- the availability of emergency contractors (demand for other emergency repairs, public holidays etc.);
- the local weather forecast (high winds, flooding, period of calm etc.).
This list is provided to identify the main issues which surround dangerous buildings but is not to be considered as being exhaustive. For example, consideration of the historic status of the building is needed (see paragraph 10.3.1).
10.2.5. It is expected that local authorities will respond immediately to a report of a dangerous building but they will have regard to the information that they are presented with at the time of the report. If a local authority considers that immediate access/entry to a dangerous building is essential due to the severity of the report received or after risk assessment that measures are required, no prior notice need be given to the owner(s) or occupier(s). If access/entry is refused or the property is vacant, an authority may seek a warrant from a sheriff or justice of the peace to enter the premises.
The authority when leaving must secure the premises against unauthorised access to the same degree of security as prior to them gaining access. (It would also be an offence for any person who has gained entry to disclose or make use of any commercially confidential information).
10.3 Establishing the danger and taking action
10.3.1. If the building is of an historic nature (this information can usually be obtained from the planning section of the local authority) consultation must take place with:
- Scottish Ministers (Historic Environment Scotland should be informed);
- the planning authority (particularly where the planning authority is not the local authority, such as in a national park); and
- such other persons as the local authority see fit before serving a notice or carrying out work.
10.3.2. When serving a dangerous building notice or carrying out urgent work under section 29(3) of the Act, the consultation is required only if reasonably practicable. It is however still good practice to limit the action taken in relation to a historic building to the minimum needed to protect the public until the proper consultations have taken place.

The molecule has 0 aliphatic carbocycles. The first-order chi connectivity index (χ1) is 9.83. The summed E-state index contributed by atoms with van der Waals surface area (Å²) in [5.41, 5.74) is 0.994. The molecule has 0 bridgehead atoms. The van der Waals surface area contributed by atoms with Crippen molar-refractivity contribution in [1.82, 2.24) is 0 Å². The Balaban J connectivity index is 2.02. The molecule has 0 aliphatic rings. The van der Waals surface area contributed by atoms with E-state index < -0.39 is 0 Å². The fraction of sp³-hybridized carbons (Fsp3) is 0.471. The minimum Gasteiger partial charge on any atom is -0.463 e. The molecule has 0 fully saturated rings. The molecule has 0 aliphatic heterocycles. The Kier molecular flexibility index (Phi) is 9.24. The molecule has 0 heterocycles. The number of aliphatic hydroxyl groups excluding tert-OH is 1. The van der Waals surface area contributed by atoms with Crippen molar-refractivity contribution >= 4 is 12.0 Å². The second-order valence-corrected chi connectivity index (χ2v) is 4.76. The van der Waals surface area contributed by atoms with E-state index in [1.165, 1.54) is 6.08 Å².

10.3.3. In many instances, the danger presented by a building is easily established. Depending on the degree of risk and the simplicity of remedial work it may be possible for the local authority to negotiate a solution with the building owner without taking formal action. For the local authority to consider such an arrangement, it is imperative the owner agrees at once and confirms as appropriate to the local authority that they will immediately arrange to undertake the measures required. The advantage with this approach is an owner should be able to arrange either temporary or permanent solutions in the time it would take an authority to effect only emergency work, using the normal notice procedures etc. However, an owner that fails to achieve the negotiated solution can expect the local authority to take action swiftly.
10.3.4. In some cases the action of the local authority may involve the serving of a dangerous building notice (see paragraphs at 10.4) and no immediate action may be necessary e.g. where the building is unoccupied and adequately isolated from the public. In most instances however some emergency work will be needed to prevent access to the building, for example, security fencing, or to carry out temporary work, for example, shoring, and perhaps permanent work, for example, repairs to reduce/remove the danger. In some cases partial or total demolition work may be done by an authority where this is the only appropriate solution. Reasonable expenses incurred for any such work may be recovered from the building owner(s). A local authority entitled to recover it’s costs may make a charging order in favour of itself and register it in the appropriate land register (see 10.8).